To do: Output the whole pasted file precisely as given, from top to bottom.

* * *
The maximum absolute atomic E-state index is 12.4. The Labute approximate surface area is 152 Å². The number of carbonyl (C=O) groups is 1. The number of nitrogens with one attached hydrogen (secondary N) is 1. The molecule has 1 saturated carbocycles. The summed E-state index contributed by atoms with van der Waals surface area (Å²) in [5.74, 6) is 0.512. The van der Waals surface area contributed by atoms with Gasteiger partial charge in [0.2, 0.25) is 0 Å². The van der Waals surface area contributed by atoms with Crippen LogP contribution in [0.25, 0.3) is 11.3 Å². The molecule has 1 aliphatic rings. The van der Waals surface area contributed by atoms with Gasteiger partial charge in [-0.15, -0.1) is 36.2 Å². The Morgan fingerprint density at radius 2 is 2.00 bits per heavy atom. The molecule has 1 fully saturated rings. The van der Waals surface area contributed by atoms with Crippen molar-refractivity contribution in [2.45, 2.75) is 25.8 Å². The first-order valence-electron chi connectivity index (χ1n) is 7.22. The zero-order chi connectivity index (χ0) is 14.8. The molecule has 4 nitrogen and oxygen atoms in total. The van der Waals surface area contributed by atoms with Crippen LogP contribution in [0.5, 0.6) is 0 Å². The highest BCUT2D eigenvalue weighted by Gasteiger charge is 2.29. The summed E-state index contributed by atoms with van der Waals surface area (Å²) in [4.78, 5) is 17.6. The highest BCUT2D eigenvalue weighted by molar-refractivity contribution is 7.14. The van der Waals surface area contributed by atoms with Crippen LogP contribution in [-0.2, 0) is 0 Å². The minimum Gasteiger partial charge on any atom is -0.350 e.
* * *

The maximum absolute atomic E-state index is 12.4. The Labute approximate surface area is 152 Å². The number of carbonyl (C=O) groups is 1. The number of nitrogens with one attached hydrogen (secondary N) is 1. The molecule has 1 saturated carbocycles. The summed E-state index contributed by atoms with van der Waals surface area (Å²) in [5.74, 6) is 0.512. The van der Waals surface area contributed by atoms with Gasteiger partial charge in [0.2, 0.25) is 0 Å². The van der Waals surface area contributed by atoms with Crippen LogP contribution in [0.25, 0.3) is 11.3 Å². The molecule has 1 aliphatic rings. The van der Waals surface area contributed by atoms with Gasteiger partial charge in [-0.15, -0.1) is 36.2 Å². The Morgan fingerprint density at radius 2 is 2.00 bits per heavy atom. The molecule has 1 fully saturated rings. The van der Waals surface area contributed by atoms with Crippen molar-refractivity contribution in [2.45, 2.75) is 25.8 Å². The first-order valence-electron chi connectivity index (χ1n) is 7.22. The zero-order chi connectivity index (χ0) is 14.8. The molecule has 4 nitrogen and oxygen atoms in total. The van der Waals surface area contributed by atoms with Crippen LogP contribution in [0.5, 0.6) is 0 Å². The highest BCUT2D eigenvalue weighted by Gasteiger charge is 2.29. The summed E-state index contributed by atoms with van der Waals surface area (Å²) in [4.78, 5) is 17.6. The highest BCUT2D eigenvalue weighted by molar-refractivity contribution is 7.14. The van der Waals surface area contributed by atoms with Crippen LogP contribution in [-0.2, 0) is 0 Å². The minimum Gasteiger partial charge on any atom is -0.350 e.